Ramaphosa promised better trains — but criminals stole the railway tracks

Criminals have destroyed South Africa’s railway system in many parts of the country, with missing tracks, gutted train stations, and stolen cables.

Journalist Nickolaus Bauer has recently posted a series of photos to show the destruction of South Africa’s rail infrastructure.

The pillaging of the railway system accelerated during the hard lockdown, preventing trains from operating.

Carte Blanche revealed that the infrastructure vandalism and theft, which amounts to billions in damage, happen in broad daylight.

The Passenger Rail Agency of South Africa’s (Prasa’s) network is carried away bit by bit, with criminals stripping every piece of copper and steel they can find.

Cabling and other infrastructure stolen from station
Cabling and other infrastructure stolen from station

There is no risk to criminals because security contracts were cancelled and guards around the country withdrawn. It happened after the Public Protector exposed corruption related to these contracts.

The destruction of railway infrastructure is so severe that passenger rail services have been rendered useless in many areas.

The Sunday Times reported that signalling technology, which cost Prasa R7 billion, lies “useless alongside the railway tracks”. Cable theft rendered the signalling system unusable.

The signalling system was supposed to reduce train delays and cancellations in Gauteng, KwaZulu-Natal, and the Western Cape.

“You can’t put so many billions in installing such state-of-the-art infrastructure in signalling but do not secure it,” a Prasa insider told the Sunday Times.

Another Prasa insider said the work done in the command room means nothing if the infrastructure is no longer on the trackside.

“On-track equipment should be sending signals to the GNC, but that is not working because the infrastructure remains dead as long as tracks are stolen,” he said.

Cabling next to railway line stolen
Cabling next to railway line stolen

Railway expert Herman Bruwer predicted last year that it would take at least two years and billions of rands to fix the destruction caused.

To address the continued looting, Prasa planned to employ 3,000 guards to start protecting infrastructure from August 2020.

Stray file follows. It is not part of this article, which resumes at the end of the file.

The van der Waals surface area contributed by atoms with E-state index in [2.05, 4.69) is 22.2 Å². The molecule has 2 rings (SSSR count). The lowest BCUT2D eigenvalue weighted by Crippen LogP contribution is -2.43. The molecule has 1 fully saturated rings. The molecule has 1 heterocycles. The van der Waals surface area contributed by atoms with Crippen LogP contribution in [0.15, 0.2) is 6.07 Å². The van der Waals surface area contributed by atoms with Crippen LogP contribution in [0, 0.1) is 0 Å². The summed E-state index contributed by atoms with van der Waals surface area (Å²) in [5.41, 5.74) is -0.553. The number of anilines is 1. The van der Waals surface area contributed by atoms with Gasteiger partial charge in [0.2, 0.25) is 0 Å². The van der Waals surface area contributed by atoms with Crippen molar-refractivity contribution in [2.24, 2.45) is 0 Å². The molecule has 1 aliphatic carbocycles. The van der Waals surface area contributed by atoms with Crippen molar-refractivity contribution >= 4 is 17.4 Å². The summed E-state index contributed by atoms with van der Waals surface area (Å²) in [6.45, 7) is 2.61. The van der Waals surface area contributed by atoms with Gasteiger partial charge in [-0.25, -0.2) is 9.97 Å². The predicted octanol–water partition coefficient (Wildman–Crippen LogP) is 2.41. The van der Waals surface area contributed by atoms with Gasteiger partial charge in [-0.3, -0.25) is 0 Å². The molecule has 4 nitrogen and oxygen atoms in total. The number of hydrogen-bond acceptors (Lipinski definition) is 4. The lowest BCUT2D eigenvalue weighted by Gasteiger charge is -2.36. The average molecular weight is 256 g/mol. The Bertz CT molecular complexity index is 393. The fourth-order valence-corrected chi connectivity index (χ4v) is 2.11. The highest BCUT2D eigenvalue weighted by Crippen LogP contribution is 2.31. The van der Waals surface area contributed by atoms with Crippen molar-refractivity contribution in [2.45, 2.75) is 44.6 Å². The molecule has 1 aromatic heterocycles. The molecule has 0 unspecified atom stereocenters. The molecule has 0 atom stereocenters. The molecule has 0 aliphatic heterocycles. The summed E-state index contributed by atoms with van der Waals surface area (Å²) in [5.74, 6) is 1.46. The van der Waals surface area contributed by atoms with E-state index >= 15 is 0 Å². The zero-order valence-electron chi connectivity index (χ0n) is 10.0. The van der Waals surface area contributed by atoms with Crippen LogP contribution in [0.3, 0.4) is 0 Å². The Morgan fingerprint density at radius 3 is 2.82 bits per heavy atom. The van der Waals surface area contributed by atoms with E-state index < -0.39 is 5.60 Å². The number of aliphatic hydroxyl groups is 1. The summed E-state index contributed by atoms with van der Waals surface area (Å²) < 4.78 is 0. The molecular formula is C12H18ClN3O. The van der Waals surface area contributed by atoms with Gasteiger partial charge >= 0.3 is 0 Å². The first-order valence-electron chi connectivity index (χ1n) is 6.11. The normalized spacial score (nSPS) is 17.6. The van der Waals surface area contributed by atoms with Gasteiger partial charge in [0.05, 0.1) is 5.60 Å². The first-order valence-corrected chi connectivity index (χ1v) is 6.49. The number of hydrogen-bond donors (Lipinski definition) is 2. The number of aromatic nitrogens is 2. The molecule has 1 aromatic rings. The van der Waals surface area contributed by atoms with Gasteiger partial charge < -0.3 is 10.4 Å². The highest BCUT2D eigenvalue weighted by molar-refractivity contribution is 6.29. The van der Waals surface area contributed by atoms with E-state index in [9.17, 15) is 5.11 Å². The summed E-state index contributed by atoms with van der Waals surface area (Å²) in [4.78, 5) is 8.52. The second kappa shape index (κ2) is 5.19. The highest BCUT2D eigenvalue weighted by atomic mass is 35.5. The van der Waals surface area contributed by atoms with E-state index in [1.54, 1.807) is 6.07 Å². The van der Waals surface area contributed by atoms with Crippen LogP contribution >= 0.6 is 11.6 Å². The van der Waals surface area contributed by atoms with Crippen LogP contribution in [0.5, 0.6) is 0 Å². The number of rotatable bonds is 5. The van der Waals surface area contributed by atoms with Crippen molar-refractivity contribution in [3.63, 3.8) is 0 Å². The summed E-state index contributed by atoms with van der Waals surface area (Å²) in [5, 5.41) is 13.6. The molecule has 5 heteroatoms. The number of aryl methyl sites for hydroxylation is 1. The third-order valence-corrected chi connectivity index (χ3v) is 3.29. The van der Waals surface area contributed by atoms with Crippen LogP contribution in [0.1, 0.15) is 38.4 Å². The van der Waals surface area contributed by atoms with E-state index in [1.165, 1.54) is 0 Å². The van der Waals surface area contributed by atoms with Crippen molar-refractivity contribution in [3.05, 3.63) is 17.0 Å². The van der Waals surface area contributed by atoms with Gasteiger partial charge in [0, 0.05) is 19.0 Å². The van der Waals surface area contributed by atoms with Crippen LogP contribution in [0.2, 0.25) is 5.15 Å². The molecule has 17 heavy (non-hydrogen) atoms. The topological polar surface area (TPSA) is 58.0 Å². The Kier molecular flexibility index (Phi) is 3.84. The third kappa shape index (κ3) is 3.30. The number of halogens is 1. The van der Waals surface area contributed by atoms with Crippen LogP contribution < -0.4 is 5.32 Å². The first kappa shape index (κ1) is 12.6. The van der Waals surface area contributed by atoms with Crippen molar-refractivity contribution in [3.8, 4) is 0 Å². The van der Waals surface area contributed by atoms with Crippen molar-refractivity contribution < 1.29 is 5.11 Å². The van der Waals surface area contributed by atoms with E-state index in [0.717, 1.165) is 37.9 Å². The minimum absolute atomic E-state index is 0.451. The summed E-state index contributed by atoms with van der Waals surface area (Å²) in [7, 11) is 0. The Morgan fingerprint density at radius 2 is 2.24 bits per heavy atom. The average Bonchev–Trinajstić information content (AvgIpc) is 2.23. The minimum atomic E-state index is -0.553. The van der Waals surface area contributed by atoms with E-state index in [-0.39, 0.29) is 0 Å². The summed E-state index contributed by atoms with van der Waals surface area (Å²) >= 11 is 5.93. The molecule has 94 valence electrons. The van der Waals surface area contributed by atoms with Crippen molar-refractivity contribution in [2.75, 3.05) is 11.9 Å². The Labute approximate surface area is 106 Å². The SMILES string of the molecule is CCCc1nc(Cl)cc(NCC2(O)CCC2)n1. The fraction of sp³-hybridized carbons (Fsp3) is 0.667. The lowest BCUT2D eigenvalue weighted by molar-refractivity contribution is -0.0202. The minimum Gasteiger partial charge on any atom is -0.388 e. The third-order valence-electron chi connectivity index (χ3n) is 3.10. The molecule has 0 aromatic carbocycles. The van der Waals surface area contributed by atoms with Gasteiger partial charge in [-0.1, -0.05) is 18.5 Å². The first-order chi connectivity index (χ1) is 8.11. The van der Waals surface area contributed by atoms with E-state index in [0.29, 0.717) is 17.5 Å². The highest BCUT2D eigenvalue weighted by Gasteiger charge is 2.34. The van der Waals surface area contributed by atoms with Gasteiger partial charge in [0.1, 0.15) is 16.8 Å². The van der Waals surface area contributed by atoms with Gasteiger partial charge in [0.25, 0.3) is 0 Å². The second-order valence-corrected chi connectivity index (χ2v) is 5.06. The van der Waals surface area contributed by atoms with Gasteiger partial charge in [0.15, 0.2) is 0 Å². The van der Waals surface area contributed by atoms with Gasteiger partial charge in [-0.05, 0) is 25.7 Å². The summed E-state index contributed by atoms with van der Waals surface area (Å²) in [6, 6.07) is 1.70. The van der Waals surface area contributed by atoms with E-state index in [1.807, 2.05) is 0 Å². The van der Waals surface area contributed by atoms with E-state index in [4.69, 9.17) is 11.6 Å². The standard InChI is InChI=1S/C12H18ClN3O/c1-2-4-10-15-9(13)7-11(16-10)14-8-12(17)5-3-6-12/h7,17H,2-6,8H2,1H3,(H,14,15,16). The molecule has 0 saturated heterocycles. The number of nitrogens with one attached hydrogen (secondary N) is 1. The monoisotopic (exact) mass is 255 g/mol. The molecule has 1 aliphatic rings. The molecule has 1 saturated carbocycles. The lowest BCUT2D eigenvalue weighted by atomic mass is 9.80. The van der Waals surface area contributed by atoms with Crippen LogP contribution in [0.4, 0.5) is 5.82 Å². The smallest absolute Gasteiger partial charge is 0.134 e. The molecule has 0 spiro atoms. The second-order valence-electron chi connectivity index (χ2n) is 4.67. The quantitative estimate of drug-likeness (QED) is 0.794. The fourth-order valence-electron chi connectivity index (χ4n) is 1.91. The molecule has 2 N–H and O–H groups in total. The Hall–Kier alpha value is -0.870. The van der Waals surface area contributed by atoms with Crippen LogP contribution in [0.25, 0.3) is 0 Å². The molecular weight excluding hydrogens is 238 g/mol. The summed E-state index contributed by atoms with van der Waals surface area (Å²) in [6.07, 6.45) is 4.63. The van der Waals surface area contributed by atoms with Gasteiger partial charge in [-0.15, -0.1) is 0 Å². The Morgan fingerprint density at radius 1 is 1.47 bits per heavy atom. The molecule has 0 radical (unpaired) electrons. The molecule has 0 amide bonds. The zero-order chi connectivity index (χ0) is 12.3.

Prasa spokesperson Makhosini Mgitywa said they were employing trained guards to ensure there is immediate impact.

Fast forward a year, and the theft and vandalism of Prasa’s infrastructure did not stop.

Bauer revealed that criminals ripped out a 3-kilometre stretch of railway tracks near Delmore station on the Germiston to Springs line in recent weeks.

He added that thieves continue to rip railway infrastructure out of the ground and walls.

Jeppe train station
Jeppe train station

These reports come after President Cyril Ramaphosa unveiled new Prasa train sets that he said will ensure “commuters are on time and safe”.

The new Prasa trains boasted onboard Wi-Fi for passengers and air conditioning to make the journey pleasant for commuters.

The launch of the new trains was part of Prasa’s 20-year modernisation programme.

The programme aims to revitalise the rail industry through local manufacturing of parts, maintenance, and the establishment of training facilities.

“I promise that we are going to make sure that our trains run on time…we are going to improve rail transportation,” he said.

These ideals are commendable, but the looting of infrastructure have made it impossible for trains to operate on many popular routes.

Hard-working South Africans who rely on the railway system for affordable transport now have to use more expensive services to travel.

The images below, courtesy of Nickolaus Bauer, illustrates the devastation caused by criminals.

Railway tracks stolen

Railway tracks cut

Prasa buildings

Video of stolen railway tracks

Now read: Criminals are wrecking South African mobile networks for their batteries

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Ramaphosa promised better trains — but criminals stole the railway tracks